The relationship between a 'polluter pays' approach to carbon capture, regional policy and 'just transition' employment agendas

Turner, Karen and Race, Julia and Alabi, Oluwafisayo and Katris, Antonios and Swales, Kim (2023) The relationship between a 'polluter pays' approach to carbon capture, regional policy and 'just transition' employment agendas. Climate Policy, 23 (3). pp. 366-378. ISSN 1469-3062 (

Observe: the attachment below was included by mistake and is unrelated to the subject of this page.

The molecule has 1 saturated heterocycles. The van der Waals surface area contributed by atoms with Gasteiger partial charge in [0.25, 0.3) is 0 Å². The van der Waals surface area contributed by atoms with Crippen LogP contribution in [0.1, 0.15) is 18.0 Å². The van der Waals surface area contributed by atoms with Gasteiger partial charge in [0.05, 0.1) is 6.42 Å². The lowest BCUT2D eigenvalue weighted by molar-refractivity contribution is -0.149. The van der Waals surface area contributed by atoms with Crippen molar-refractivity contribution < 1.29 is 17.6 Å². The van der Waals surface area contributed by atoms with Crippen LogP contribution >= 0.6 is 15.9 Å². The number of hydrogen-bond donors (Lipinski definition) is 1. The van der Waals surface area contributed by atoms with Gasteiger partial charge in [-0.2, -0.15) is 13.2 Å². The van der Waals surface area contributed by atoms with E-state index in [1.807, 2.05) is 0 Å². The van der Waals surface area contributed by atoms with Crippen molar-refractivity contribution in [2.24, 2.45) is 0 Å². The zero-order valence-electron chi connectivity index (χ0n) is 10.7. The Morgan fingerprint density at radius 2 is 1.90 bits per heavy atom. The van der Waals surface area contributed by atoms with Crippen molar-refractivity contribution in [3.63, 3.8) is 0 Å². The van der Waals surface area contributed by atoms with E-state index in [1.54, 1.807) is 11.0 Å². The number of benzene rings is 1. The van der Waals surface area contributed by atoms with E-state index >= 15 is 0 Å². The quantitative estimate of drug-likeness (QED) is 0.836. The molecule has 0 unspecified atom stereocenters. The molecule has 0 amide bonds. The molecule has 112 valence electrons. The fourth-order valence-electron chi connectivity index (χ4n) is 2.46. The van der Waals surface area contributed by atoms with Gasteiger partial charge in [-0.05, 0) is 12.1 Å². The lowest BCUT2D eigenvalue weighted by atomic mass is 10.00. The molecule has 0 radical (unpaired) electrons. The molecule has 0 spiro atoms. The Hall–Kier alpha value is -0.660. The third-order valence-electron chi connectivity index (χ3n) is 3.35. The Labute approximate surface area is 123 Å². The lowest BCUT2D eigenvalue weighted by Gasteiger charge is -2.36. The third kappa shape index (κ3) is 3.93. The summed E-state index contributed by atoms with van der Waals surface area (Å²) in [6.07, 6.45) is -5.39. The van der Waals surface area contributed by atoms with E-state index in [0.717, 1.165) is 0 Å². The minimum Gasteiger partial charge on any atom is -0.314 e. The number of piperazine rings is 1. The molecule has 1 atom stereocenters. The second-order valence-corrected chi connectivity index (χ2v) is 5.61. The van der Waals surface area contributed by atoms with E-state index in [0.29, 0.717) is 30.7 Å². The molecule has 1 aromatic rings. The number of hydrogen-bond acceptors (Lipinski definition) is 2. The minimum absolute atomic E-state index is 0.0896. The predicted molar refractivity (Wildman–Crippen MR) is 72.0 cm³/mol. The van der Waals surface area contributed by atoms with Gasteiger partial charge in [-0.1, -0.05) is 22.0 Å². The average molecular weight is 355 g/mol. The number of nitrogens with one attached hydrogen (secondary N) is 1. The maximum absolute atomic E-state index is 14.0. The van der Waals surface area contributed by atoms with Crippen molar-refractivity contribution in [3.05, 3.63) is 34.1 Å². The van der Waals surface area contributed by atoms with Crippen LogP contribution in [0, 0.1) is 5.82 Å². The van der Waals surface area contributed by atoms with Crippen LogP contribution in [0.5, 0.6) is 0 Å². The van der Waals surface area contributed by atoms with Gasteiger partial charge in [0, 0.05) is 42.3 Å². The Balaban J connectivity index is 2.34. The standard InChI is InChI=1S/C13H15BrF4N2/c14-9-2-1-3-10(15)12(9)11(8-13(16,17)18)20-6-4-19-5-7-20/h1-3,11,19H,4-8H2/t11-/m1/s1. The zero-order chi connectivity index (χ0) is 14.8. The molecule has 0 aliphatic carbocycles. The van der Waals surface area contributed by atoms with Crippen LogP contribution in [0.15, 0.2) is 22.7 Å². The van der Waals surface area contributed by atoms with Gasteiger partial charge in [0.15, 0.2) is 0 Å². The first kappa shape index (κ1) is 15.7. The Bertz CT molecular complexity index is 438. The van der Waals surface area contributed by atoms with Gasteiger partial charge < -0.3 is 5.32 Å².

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Policy makers in a number of nations are currently developing carbon capture and storage (CCS) as an industrial decarbonisation solution, linking capture potential in industry clusters to domestic or overseas offshore storage capacity. However, the design, focus and timeframe for policy support are proving challenging in countries like the UK, where industry actors are concerned about the competitiveness implications of additional operational capital costs, while government aims to offer only transitory policy support. Policy-facing research is required to understand the drivers, nature and extent of potential competitiveness loss from adopting carbon capture in specific industry and country contexts, along with the impacts of policy decisions in other countries and of possible future technology improvements. We consider the case of the UK chemicals industry, using an economy-wide computable general equilibrium (CGE) model. This highlights how macroeconomic and sectoral impacts of concern under regional, industry and climate policy agendas depend on domestic and export demand responses to changing industry prices. A crucial question is whether capture costs are similarly reflected in international prices. We identify a risk of policy commitment to ‘polluter pays’ having sustained negative outcomes for capture firms, along with offshoring/leakage of jobs and GDP, and associated emissions, as demand shifts to lower cost overseas production. However, such costs could be reduced, and some capture industry gains realised, if competitors in other nations ultimately follow in bearing similar costs and particularly if ‘early mover’ action enables firms to make efficiency gains and build comparative advantage in operational carbon capture. Key policy insights A ‘polluter pays’ approach to industrial carbon capture risks triggering potential ‘offshoring’ of manufacturing activity in all timeframes where increased operational costs reduce the relative competitiveness of capture firms. A border tax risks worse industry and wider economy outcomes, where domestic production is intensive in imports of the commodity in question. Transitory policy support should focus on enabling capture firms to build efficiency in using carbon capture equipment while sustaining competitiveness and jobs within regional industry clusters. Opportunities should be explored to develop comparative advantage where policy activity involves ‘early mover’ action on carbon capture.